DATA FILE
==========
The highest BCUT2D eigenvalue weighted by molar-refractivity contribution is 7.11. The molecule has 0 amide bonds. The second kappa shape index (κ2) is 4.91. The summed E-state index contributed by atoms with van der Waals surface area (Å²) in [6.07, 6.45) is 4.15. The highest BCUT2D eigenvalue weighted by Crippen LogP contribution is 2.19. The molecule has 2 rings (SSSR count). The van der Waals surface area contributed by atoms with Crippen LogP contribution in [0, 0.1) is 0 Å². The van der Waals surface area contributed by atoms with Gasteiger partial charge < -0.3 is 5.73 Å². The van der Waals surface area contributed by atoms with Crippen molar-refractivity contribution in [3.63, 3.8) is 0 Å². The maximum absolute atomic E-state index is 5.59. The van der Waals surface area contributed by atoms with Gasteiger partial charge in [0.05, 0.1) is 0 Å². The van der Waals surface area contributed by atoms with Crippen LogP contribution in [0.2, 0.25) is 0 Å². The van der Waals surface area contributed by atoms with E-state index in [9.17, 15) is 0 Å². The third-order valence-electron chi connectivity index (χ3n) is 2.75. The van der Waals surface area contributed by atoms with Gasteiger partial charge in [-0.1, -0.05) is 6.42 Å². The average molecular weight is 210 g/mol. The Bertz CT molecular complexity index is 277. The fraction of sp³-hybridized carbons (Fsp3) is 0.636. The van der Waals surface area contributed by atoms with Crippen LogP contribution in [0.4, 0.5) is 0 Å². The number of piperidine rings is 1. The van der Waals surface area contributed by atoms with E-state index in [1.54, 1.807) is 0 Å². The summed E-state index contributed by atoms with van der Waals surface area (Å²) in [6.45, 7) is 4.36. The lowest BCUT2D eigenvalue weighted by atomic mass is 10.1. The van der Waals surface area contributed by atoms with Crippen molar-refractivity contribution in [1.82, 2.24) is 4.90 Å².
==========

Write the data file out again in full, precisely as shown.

The highest BCUT2D eigenvalue weighted by molar-refractivity contribution is 7.11. The molecule has 0 amide bonds. The second kappa shape index (κ2) is 4.91. The summed E-state index contributed by atoms with van der Waals surface area (Å²) in [6.07, 6.45) is 4.15. The highest BCUT2D eigenvalue weighted by Crippen LogP contribution is 2.19. The molecule has 2 rings (SSSR count). The van der Waals surface area contributed by atoms with Crippen LogP contribution in [0, 0.1) is 0 Å². The van der Waals surface area contributed by atoms with Gasteiger partial charge < -0.3 is 5.73 Å². The van der Waals surface area contributed by atoms with Crippen molar-refractivity contribution in [3.63, 3.8) is 0 Å². The maximum absolute atomic E-state index is 5.59. The van der Waals surface area contributed by atoms with Gasteiger partial charge in [0.05, 0.1) is 0 Å². The van der Waals surface area contributed by atoms with Crippen LogP contribution in [0.2, 0.25) is 0 Å². The van der Waals surface area contributed by atoms with E-state index in [9.17, 15) is 0 Å². The third-order valence-electron chi connectivity index (χ3n) is 2.75. The van der Waals surface area contributed by atoms with Gasteiger partial charge in [-0.1, -0.05) is 6.42 Å². The average molecular weight is 210 g/mol. The Bertz CT molecular complexity index is 277. The fraction of sp³-hybridized carbons (Fsp3) is 0.636. The van der Waals surface area contributed by atoms with Crippen LogP contribution in [0.4, 0.5) is 0 Å². The number of piperidine rings is 1. The van der Waals surface area contributed by atoms with E-state index in [1.54, 1.807) is 0 Å². The summed E-state index contributed by atoms with van der Waals surface area (Å²) in [6.45, 7) is 4.36. The lowest BCUT2D eigenvalue weighted by atomic mass is 10.1. The van der Waals surface area contributed by atoms with Crippen molar-refractivity contribution in [1.82, 2.24) is 4.90 Å².